They teem around Paris’ sprawling Gare du Nord train station, teenage boys dressed in flashy leather jackets and T-shirts, making suggestive eye contact with middle-aged men while running away from uniformed police officers. One of them, the young, elvish-looking Marek (Kirill Emelyanov), strikes up a conversation with Daniel (Olivier Rabourdin), a well-heeled 50-something who gives the kid his home address and tells him to show up there the next day for a fee of 50 euros (“I do everything,” boasts Marek, who is Ukrainian but speaks broken French).
But when Daniel answers the knock on his door at the appointed time, he is greeted instead by two older boys, then two more, and finally an entire gang of overgrown urchins — Russian exiles who not-so-vaguely threaten Daniel, raid his liquor cabinet, crank up the music and start dancing in his living room. The befuddled man plays along, trying to mask his profound humiliation by pretending to be enjoying himself while this band of merry, techno-loving thieves clean out his posh apartment, stealing everything from his TV to his artwork right in front of his face.
The first of four chapters in Robin Campillo’s quasi-thriller Eastern Boys is its best, introducing us to an invisible world of male hustlers, undocumented refugees from Eastern Europe who go unnoticed by everyone except their clientele. These adolescent scamps know how to put strangers at false ease with their innocent faces and gentle, playful demeanor. Although the potential for violence is palpable, Daniel manages to escape unharmed from the harrowing home invasion. He is visibly relieved, even though all his valuables are gone, and seems to chalk up the experience to a lesson learned (among the many things the film refuses to do is to verbalize the inner state of its characters, relying instead on performance to key you in on what they’re thinking).
Then, the next day, Marek shows up, sheepishly apologizing for having set up Daniel but still willing to carry out his agreement. Daniel agrees, throwing a few bucks at the kid who completely checks out of the situation as his client gropes him and engages in impersonal, vacant, mechanical sex. Once they’re done, Marek quickly dresses and leaves, his face registering nothing but blankness. But he returns the day after that. And the one after that. Gradually, he and Daniel develop an unusual relationship that blurs the line between father and son and prostitute and john.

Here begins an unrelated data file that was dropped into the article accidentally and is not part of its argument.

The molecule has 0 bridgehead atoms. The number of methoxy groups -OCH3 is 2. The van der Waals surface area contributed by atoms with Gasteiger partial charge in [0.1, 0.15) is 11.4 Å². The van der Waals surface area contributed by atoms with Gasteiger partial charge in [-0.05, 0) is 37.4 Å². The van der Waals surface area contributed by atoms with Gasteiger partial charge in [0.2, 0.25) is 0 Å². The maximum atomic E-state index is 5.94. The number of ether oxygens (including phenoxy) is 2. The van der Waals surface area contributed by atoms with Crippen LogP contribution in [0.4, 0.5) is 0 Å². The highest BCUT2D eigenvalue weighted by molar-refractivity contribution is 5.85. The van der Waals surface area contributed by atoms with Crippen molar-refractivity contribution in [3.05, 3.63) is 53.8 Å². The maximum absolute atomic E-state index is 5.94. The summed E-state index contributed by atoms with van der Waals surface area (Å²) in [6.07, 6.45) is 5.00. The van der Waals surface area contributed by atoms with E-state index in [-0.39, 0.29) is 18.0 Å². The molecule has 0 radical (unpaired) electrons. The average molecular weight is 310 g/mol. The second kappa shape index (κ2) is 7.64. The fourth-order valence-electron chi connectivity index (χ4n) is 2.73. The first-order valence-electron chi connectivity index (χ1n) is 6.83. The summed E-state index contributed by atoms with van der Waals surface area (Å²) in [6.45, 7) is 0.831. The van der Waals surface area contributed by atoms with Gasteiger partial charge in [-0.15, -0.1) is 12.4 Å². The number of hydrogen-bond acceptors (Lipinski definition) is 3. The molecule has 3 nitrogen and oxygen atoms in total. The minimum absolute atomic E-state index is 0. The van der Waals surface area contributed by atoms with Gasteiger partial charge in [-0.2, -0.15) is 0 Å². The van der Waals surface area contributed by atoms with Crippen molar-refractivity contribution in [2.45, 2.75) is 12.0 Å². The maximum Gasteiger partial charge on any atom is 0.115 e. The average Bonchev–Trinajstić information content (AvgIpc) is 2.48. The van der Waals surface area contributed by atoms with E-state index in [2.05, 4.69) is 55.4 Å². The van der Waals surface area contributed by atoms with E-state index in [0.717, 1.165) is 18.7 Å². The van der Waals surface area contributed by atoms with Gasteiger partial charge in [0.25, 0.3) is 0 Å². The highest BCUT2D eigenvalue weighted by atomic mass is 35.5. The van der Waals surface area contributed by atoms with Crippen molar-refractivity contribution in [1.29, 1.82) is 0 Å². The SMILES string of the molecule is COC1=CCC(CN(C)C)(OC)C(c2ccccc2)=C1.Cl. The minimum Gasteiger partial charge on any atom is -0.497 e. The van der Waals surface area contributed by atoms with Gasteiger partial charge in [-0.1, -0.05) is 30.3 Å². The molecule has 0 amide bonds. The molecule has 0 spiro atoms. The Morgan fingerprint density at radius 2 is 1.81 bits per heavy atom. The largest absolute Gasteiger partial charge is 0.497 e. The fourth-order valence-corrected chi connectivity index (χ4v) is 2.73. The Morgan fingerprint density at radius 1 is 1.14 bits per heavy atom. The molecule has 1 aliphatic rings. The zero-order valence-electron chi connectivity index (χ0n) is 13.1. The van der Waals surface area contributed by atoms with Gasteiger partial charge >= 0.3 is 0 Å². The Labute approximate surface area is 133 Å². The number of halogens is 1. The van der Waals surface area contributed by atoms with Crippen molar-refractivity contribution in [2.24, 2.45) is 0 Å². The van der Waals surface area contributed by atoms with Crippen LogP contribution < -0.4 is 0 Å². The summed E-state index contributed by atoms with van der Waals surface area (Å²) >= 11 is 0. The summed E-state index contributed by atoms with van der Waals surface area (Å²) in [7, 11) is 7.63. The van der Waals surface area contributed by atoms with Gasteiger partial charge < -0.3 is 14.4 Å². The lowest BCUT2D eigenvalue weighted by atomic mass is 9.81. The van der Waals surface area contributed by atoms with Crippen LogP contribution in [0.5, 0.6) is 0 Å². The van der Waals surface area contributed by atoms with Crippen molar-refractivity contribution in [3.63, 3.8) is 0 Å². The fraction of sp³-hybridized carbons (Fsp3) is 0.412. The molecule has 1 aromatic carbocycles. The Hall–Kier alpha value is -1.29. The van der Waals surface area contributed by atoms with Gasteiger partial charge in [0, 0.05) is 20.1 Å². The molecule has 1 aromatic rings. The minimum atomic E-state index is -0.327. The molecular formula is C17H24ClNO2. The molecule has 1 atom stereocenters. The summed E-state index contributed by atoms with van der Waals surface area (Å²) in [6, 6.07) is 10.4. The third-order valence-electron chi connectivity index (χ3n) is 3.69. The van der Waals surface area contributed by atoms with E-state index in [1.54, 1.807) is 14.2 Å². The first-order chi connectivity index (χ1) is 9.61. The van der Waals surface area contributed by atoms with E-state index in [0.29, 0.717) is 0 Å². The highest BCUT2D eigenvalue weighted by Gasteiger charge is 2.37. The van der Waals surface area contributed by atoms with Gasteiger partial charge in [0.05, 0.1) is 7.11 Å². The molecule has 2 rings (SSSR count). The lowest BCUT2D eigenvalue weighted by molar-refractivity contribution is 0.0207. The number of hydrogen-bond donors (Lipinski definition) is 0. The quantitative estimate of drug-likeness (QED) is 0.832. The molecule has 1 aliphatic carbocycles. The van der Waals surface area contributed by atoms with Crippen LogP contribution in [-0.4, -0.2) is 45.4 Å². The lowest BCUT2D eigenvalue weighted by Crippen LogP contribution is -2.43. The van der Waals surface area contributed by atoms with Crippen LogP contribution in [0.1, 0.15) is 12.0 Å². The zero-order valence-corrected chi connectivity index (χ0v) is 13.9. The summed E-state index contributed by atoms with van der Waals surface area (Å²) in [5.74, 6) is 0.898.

Thematically reminiscent (although far less graphic) of last year’s Stranger by the Lake, another French cautionary tale about the perils of anonymous gay sex, Eastern Boys slowly transforms into a far different movie than its first half-hour promised. Campillo, who previously co-wrote the screenplay for the 2008 Oscar-nominated drama The Class, is much less interested in the sexual orientation of his characters than he is in the pack mentality that develops among this crew of undocumented refugees, who have been granted temporary asylum by social services at a hotel, where they take up an entire floor and operate in limbo, stranded from their home countries but unwilling to adopt a new one.
The movie argues that their lawless, selfish mentality is a by-product of having grown up in war-stricken countries such as Chechnya, where they lived through horrors that permanently skewed their moral compasses. As Daniel takes an increasingly parental interest in Marek, Eastern Boys explores whether these lost boys are damaged beyond repair or are still capable of being saved.
Cast: Olivier Rabourdin, Kirill Emelyanov, Danil Vorobyev, Edea Darcque.
Director: Robin Campillo.
Screenwriters: Gilles Marchand, Robin Campillo.
A First Run Features release. Running time: 129 minutes. In English, French and Russian with English subtitles. Vulgar language, explicit sex, nudity, strong adult themes. In Miami-Dade only: O Cinema Wynwood.